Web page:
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    Patrilinealism – Ask the Rabbi

    Q. What is your response to the Reform movement in Australia having recently standardised its recognition of people as Jewish who have a Jewish father, but not a Jewish mother?

    A. Someone said that the poor will always be with us. That may or may not be true, but as far as Jews are concerned there are certain questions that are always with us: God and man, life and death… above all, the question of Jewish identity. In other words, Who is a Jew?

    Yitzhak Rabin asked, “How many faces has Judaism got?” Fair enough, but if we are going to ask questions why not ask, “How many parents does it take to make a Jew?” One is reminded of the Sukkot question: how many walls does it take to make a sukkah? The answer? Ideally, four – but three will also do, and in certain circumstances two and a half. So, how many parents does it take to make a Jew?

    It depends on whether either or both parents are Jewish themselves. Ideally, two Jewish parents make a child Jewish. Traditionally, one is also acceptable, provided it is the mother. And thereby hangs the tale.

    What if the one parent who is Jewish is the father? (One could of course also ask what happens if neither parent is Jewish and the child wants to enter Judaism by conversion. But that’s another story).

    The matrilineal principle – Jewishness by maternal descent – has been the rule throughout history. When in 1958 David Ben Gurion wrote to scholars in many countries asking for their definition of a Jew, most respondents, whatever their personal affiliation, endorsed the traditional definition and said that “only one who is born to a Jewish mother or who is converted to Judaism according to halachah” could be regarded as Jewish (B. Litvin, Jewish Identity, ed. S.B. Hoenig, 1965).

    The Biblical source of the principle is Deut. 7:3-4, which refers to “your son” as the child of an Israelite mother, implying, according to rabbinic exegesis, that a child is not “your son” in a religious sense if the mother is non-Jewish.

    This conclusion found in the Talmud (Kidd. 65b, 68b) is cited and accepted by all halachic authorities, including Maimonides and the Shulchan Aruch. There are no dissenting opinions, either in the Talmud or from later rabbis. This has been the unbroken rule throughout history.

    Lord Jakobovits offers this rationale (The Timely and the Timeless, 1977, pages 198-217):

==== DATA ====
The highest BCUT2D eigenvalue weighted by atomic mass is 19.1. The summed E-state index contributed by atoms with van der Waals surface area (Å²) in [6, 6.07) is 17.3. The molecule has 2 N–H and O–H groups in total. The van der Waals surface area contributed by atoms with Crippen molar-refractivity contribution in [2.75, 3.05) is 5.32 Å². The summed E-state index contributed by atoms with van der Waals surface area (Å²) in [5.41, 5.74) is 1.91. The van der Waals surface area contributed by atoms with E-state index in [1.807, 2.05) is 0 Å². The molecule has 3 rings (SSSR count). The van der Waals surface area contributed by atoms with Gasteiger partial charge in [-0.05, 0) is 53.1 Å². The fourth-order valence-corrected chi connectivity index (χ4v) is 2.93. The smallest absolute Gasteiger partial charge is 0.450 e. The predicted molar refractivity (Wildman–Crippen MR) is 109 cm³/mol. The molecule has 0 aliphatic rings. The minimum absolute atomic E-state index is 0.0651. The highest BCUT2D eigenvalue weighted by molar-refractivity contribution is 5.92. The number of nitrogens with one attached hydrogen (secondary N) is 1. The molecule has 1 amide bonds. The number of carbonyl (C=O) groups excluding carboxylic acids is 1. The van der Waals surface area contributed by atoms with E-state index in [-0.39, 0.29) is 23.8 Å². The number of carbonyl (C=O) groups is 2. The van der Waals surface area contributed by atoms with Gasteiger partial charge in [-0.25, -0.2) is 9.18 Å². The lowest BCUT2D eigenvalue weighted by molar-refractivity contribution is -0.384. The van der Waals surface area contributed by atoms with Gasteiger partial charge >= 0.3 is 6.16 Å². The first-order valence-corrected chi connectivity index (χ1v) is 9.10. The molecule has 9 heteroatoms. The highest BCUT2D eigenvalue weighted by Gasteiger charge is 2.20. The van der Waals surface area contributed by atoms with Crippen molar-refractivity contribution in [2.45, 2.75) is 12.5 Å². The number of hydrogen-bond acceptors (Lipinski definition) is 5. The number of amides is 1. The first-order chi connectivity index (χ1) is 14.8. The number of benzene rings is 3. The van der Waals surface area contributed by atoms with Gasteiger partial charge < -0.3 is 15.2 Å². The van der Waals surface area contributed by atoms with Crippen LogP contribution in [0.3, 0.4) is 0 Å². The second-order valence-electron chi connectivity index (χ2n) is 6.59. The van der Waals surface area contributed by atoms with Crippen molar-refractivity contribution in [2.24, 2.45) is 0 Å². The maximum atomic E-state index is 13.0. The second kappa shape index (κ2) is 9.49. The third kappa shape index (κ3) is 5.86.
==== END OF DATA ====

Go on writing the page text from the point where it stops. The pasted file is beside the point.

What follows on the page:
1. The certainty of maternity must be set against the possible doubt of paternity.

    2. Even in nature the mother’s bond with her child is firmer than the father’s.

    3. The mother has the superior influence on the child’s religious development.

    4. In a mixed marriage, Jewish law technically regards the child as having only one parent, the mother.

    Outside orthodoxy, in an age in which our numbers are not increasing whilst mixed marriage is, both the rule and the rationale are questioned. David Goldberg, a British Liberal rabbi, argues that the halachic definition “cannot be justified biologically, eugenically, genetically or educationally” and that “can only be defended on the basis of tradition” (Jewish Chronicle, 27 August, 1982).

    It is also argued that commitment to Judaism is a more important pointer than whether or not the mother happens to be Jewish.

    The outcome is that the Reform movement is prepared to accept as Jewish the child of a couple of whom either parent is a Jew, on the basis that this will make Judaism more inclusive. There are many good reasons why this policy must be opposed:
    1. A person who wants to be accepted as Jewish has the option of conversion.

    2. It is a counsel of defeat to confer Jewish status upon people for the sake of increasing our numbers; the constructive option is to make better Jews of the Jews we have, and to encourage them to have larger families of Jewish children.

    3. The policy would encourage mixed marriage and threaten our survival, especially since twice as many Jewish men marry out compared to women.

    4. Since the Jewish character of the home is still largely in the hands of the woman, a non-Jewish mother is unlikely to create a Jewish atmosphere for her children.

    5. If Jewish law can be unilaterally turned on its head, why maintain other possibly inconvenient principles or practices of Judaism?

    6. Since orthodoxy will not join in the Reform policy but remain pledged to the halachah, Reform will have irrevocably split the entire Jewish people.

    7. The policy is not fair to the next generation, who will find that their parents have saddled them with an unnecessary identity crisis.

    No-one denies we have problems, but patrilinealism solves none of them.

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